Once the diagnosis of acute pancreatitis is confirmed, time is of the essence, said Dr. McNally. “The first 24 hours are the golden hours of management to minimize morbidity and maximize survival.”

Adequate hydration is paramount to maintaining pancreatic microcirculation, he added. “Studies show you can decrease the absolute risk of mortality by 5% with appropriate rehydration,” Dr. McNally said. The ACG guidelines recommend 250 to 500 mL of Lactated Ringer's solution per hour unless the patient has cardiovascular, renal, hypercalcemia or other comorbidities.

“Be careful with the elderly,” said Jonathan S. Appelbaum, MD, FACP, director of internal medicine education at Florida State University College of Medicine in Tallahassee and author of ACP's Smart Medicine module on acute pancreatitis. “The elderly need rehydration, but pouring fluids in at high volume too quickly can throw these patients into congestive heart failure.”

Dr. Tenner emphasized the need for appropriate amounts of fluid relative to the size of the patient.

“If the patient is 5’4”‘ and 125 pounds and you give 200 cc per hour, that may work, but if your patient is 6’3” and 300 pounds, that's not going to be enough,” said Dr. Tenner. “A common problem is that patients don't get hydrated enough, and that's why we see more complications in larger patients.”

Both the ACP Smart Medicine module and the ACG guidelines note the need for pain management and the correction of any abnormalities in electrolytes.

There is also a need to give the pancreas a break, said Dr. Rendon. “We generally give patients no food for at least the first 24 hours, with constant reassessment. Once pain has diminished along with a decrease of nausea and vomiting, oral nutrition may be started. If they eat again too quickly, it can induce vomiting and cause inflammation, and then the [acute attack] is exacerbated,” he noted.

Dr. Rendon cautioned hospitalists treating patients with diabetes and acute pancreatitis to pay heed to nutritional status: “When patents aren't allowed to eat, you have to be careful of their blood glucose and the amount of insulin you administer. The severe stress of acute pancreatitis can also induce diabetic ketoacidosis, which can be made worse by dehydration.”

Beyond that, treatment is geared toward the cause, which in most cases is going to be either gallstones or long-term alcohol abuse. Several studies indicate that 40% to 70% of acute pancreatitis cases are caused by gallstones, and 25% to 35% are caused by long-term alcohol abuse.

“If the problem is with the gallbladder, we remove the gallbladder. If the problem is from alcohol, we counsel against drinking,” said Dr. Vege. “Other causes, such as extremely high triglycerides, should also be treated.”

Dr. Tenner cautions hospitalists to differentiate between acute alcohol abuse and chronic alcohol abuse. “This is more like a half-bottle of vodka a day for 5 or 10 years. Alcohol generally doesn't acutely cause pancreatitis or we'd have emergency rooms filled with college students every weekend,” he said. He added that alcoholics who smoke have a higher risk of developing acute pancreatitis than those who don't.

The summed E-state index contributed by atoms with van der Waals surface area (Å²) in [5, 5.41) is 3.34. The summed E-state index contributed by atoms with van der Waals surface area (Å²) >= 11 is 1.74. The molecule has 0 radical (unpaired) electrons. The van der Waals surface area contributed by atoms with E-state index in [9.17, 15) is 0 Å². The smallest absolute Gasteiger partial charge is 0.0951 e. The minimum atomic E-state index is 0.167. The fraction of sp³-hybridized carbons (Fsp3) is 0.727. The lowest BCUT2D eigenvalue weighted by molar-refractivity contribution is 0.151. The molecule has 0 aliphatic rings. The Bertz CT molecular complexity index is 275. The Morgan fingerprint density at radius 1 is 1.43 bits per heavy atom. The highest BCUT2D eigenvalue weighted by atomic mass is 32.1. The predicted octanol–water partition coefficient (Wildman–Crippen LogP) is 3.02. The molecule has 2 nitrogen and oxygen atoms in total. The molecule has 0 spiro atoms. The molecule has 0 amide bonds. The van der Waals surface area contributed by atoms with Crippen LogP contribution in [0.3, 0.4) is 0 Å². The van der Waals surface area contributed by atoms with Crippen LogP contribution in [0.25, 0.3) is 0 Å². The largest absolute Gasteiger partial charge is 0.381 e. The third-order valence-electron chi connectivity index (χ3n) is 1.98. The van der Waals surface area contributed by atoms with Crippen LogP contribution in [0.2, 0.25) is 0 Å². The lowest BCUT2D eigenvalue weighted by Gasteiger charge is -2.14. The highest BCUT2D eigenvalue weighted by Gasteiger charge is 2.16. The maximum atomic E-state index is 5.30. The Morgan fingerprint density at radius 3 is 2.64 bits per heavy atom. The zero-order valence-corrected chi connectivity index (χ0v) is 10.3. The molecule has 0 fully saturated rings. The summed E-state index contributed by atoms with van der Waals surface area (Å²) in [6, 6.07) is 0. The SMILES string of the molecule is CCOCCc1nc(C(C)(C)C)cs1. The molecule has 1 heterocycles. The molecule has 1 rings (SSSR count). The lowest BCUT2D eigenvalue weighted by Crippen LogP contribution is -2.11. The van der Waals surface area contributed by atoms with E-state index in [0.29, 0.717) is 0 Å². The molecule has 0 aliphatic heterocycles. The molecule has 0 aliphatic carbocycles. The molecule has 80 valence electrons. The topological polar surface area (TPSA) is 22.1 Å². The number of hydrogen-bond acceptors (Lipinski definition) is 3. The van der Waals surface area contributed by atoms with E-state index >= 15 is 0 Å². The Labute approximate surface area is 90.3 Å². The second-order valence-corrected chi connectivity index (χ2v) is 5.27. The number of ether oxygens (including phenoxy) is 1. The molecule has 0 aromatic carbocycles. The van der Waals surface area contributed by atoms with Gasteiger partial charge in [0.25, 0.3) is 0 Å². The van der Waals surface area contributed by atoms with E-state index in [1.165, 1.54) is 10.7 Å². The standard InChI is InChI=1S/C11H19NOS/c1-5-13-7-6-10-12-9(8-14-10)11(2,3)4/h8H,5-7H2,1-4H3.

The revised Atlanta classification identifies 2 phases of acute pancreatitis, early and late, and the complications for each stage differ depending on the severity of the attack. The early phase is usually over by the end of the first week and is characterized by SIRS in mild cases.

Fortunately, most cases of acute pancreatitis are mild and will resolve with supportive care, said Dr. Rendon. “Typically our average hospital stay is 3 to 5 days.”

However, if the attack is moderate or severe, more extensive complications can be present that require more intensive treatment and a longer stay, including transient organ failure. “Approximately 20% of patients will have extra pancreatic infections, bacteremia, urinary tract infections and pneumonia. Consider more than the pancreas as a cause for fever. Look for other issues as well,” said Dr. McNally.

The late phase of acute pancreatitis, which is more likely to occur in patients with moderately severe or severe cases, is characterized by the presence of complications such as transient or permanent organ failure in the respiratory, renal or cardiovascular systems and local complications such as peripancreatic fluid collection, sterile or infected necrosis, and pseudocysts.

Complications such as pseudocysts, biliary and gastric outlet obstructions, and pancreatic duct disruption are typically treated surgically. If imaging reveals pancreatic necrosis, the focus should be on avoiding infection, with the caveat that both the ACG guidelines and the AGA Institute's position statement recommend against the use of antibiotics in sterile necrosis. For patients with infected necrosis, the ACG guidelines call for antibiotics such as carbapenems, quinolones and metronidazole.

Dr. McNally noted that acute pancreatitis will recur in up to 20% of patients, usually in the first 12 months. “That's when you look again for common things, like missed stones or alcoholism,” he said. “Run through your big list of differential diagnoses, when common causes are not detected.”